Richard Annear, Astronomy;
thesis: "An Investigation of Ga-
lactic Structure in a Region of
Cygnus," 9:30 a.m., Sat., Jan. 8,
Observatory. Chairman, D. B. Mc-
Cancellation of Recital: .The
student recital by James Merrill,
pianist, previously announced for
8 p.m., Mon., Jan. 10, Rackhamn
Assembly Hall, has been post-
poned until a later date.
Student Recital: J. Bertram
Strickland, Organist, will present
a program at 4:15 p.m., Sun., Jan.
9, Hill Auditorium, in partial ful-
fillment of the requirements for
the Bachelor of Music degree. A
pupil of Frederick Marriott, Mr.
Strickland will play works by
Pachelbel, Bach, Franck, Peeters,
Dupre, and Sowerby. The public is
Institute of Aeronautical Sci-
ences: Annual Banquet, 6 p.m.,
Michigan Union. Guest Speaker:
Colonel Dregne, U.S.A.F., Selfridge
Field, Michigan. Topic: "Opera-
tional Engineering." Tickets on
sale in 1507 E. Engineering Bldg.
Saturday Luncheon Discussion
Group: 12:15 p.m., Lane Hall.
Michigan Union Opera: Meet-
ing at 3 p.m., Sun., Jan. 9, Rm.
3A, Michigan Union, for all per-
sons interested in working on the
promotions committee of the
Michigan Union Opera to be held
March 23, 24 and 25, Michigan
Theatre. The work will include
contact work with radio stations
newspapers, students, alumni, and
other interested people and
Phi Mu Alpha Sinfonia, Na-
tional professional and Honorary
Music Fraternity: Meeting, 7
p.m., Mon., Jan. 10, Michigan Un-
ion. Picture for the Ensian will be
taken at 7:15. Dress-business
U.W.F. Informal discussion group,
7:30 p.m., Sun., Jan. 9, Garden
(Continued on Page 4)
TO T HE EDITOR
The Daily accords its readers the
privileg9 of submitting letters for
publication in this column. Subject
to space limitations, the general pol-
icy is to publish in the order in which
they arereceived all letters bearing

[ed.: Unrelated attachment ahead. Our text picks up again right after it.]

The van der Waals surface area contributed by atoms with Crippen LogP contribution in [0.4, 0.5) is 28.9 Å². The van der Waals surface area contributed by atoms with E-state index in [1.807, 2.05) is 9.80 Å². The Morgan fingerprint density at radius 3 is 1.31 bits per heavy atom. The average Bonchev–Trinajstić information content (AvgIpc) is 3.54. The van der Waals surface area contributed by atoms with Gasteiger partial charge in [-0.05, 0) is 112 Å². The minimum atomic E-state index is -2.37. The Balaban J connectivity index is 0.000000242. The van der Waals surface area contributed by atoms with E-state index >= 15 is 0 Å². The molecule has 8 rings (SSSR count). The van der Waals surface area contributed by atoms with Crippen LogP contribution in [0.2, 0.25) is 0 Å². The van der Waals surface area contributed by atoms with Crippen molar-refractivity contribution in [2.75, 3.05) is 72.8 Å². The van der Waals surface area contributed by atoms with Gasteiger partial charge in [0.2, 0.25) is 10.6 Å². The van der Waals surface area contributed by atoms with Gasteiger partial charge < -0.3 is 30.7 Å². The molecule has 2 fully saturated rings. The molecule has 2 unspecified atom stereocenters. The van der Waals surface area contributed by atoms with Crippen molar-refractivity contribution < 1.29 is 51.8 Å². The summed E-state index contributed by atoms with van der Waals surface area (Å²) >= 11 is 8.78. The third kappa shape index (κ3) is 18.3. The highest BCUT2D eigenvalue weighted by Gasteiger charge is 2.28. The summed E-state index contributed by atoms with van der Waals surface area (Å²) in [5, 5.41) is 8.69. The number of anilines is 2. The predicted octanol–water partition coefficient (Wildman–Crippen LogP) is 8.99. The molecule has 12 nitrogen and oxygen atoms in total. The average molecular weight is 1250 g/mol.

the writer's signature and address,
Letters exceeding 300 words, repeti-
tious letters and letters of a defama-
tory character or such letters which
for any other reason are not in good
taste will not be published. The
editors reserve the privilege of con-
Play the Irash
To the Editor:
M R. CRISLER in a recent con-
ference with Coach "Moose"
Krause of Notre Dame stated that
Michigan had no room for Notre.
Dame on its schedule, because
Michigan is compelled to play 6
conference games, a team from
each coast, to satisfy alumni, and
Michigan State to satisfy State
rooters-and the legislature.
Since State has been accepted
in the Big Nine, Michigan will
continue to play them; only now
as a conference foe,rthereby leav-
ing a date open for Notre Dame
for 1950. And since Michigan has
one of the best Frosh squads in
its history coming up, they will be
loaded until at least '52. As I'm
from Detroit, I get the argument
everytime I go home. Everyone is
tired of it along with myself and
since petitions were circulating on
your campus to get the Athletic
Department to schedule Notre
Dame, it is apparent that Mich-
igan students are fed up too and
in favor of such a move. The way
is clear now and all it would take
would be somebody with influence
to investigate such a move-how
about yourself, Mr. Editor?
"Notre Dame will play anyone,
anytime, any place"; but if action
isn't taken immediately, dates will
conflict. Why not go all out for a
Michigan vs. Notre Dame game